It is also normal to be interested in sex all of your life. There are some who think sex is only for the young, and that older people lose both their desire for sex and their ability to “perform.” These beliefs are largely myths. Many men and women can and do stay sexually active until the end of life. No one should ever have to apologize for still having an interest in sex at any age. (See the “Additional resources” section for more on sex and aging.)
Still, it is true that sexual response and function may change with aging. For example, women may notice changes as they get older, sometimes even before menopause begins. A decrease in sexual desire and problems with vaginal dryness may increase during and after menopause. Men also have changes that come with age. More than half of men over age 40 have at least a little trouble with erections. The problem often worsens as men get older. For instance, among men who are 40 to 49, about 3 in 10 have some problem with erections (erectile dysfunction or ED). In groups of men aged 70 and older, nearly 9 in 10 are having some problem with erections.
Sometimes, sexual problems center around anxiety, tension, or other problems in a relationship. Other times, they may be the result of a physical condition, a medical condition, or medicines that cause or worsen sexual problems.
Besides age, there are some other risk factors for erectile dysfunction, including:
- Heart and blood vessel disease
- Certain blood pressure medicines and anti-depressant medicines
But most symptoms can be treated. There are medicines, therapy, surgery, and other treatments to help people deal with most kinds problems they may have. If you want to keep your sex life active, you can very likely do so. Still, sex may not be quite the same for older men as it was when they were younger. But keep in mind that the best measure of your worth as a sexual partner is the pleasure you and your partner find together.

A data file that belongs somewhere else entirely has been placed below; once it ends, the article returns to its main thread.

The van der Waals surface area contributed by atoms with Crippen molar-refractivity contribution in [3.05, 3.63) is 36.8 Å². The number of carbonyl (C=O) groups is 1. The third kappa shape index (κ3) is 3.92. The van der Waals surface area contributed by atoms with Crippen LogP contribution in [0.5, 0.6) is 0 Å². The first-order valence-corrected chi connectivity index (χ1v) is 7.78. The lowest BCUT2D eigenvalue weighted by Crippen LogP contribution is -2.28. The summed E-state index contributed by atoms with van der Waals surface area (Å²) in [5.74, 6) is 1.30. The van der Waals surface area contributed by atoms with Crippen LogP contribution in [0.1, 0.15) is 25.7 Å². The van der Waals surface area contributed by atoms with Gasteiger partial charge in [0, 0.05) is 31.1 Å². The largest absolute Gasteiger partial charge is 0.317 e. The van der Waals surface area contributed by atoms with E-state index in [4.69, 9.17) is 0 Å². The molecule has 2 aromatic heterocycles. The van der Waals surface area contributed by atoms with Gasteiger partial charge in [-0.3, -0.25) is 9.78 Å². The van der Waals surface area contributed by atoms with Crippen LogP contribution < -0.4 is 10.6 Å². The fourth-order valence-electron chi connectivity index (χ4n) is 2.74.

If you are in a relationship and one of you has a sexual problem, it affects both of you. If you are dealing with sexual problems, it works best when your partner can be part of the solution.
What is a healthy sexual response?
The sexual response of men and women has 4 phases:
A person goes through the phases usually in the same order. But the sexual response can be stopped at any phase. For instance, you don’t have to reach orgasm each time you feel a desire for sex.
Desire is an interest in sex. You may just think about sex, feel attracted to someone, or be frustrated because of a lack of sex. Sexual desire is a normal part of life from the teenage years on.
Excitement is the phase when you feel aroused or “turned on.” Touching and stroking feel much more intense when a person is excited. Excitement also results from sexual fantasies and sensual sights, sounds, scents, and tastes. Physically, excitement means that:
- The heart beats faster.
- Blood pressure goes up.
- Breathing gets heavy.
- Blood is sent to the genital (or “private”) area. The surge of blood creates an erection, or a stiff penis. (In a woman, the surge of blood makes the genital area and the clitoris swell. The vagina becomes moist and gets longer and wider, opening up like a balloon.)
- The skin of the genitals (“private parts”) turns a deeper color of red or purple.
- The body may sweat or get warmer.
Orgasm is the sexual climax. In both men and women, the nervous system creates intense pleasure in the genitals. The muscles around the genitals contract in rhythm, sending waves of feeling through the body. In men, these muscle contractions cause ejaculation (or release) of semen.
Resolution occurs within a few minutes after an orgasm. The body returns to its unexcited state. Heartbeat and breathing slow down. The extra blood drains out of the genital area. Mental excitement subsides.
If a person becomes excited but does not reach orgasm, resolution still takes place, but more slowly. It is not harmful to become excited without reaching orgasm, though it may feel frustrating. Some men and women may feel a mild ache until the extra blood leaves the genital area.
Refractory period: Men have a certain amount of time after orgasm in which they are physically unable to have another orgasm. This time, called the refractory period, tends to get longer as a man ages. A man in his 70s may need to wait several days between orgasms. Women do not have a refractory period. Many can have multiple orgasms, one after another, with little time in between.
Last Medical Review: 10/28/2011
Last Revised: 10/28/2011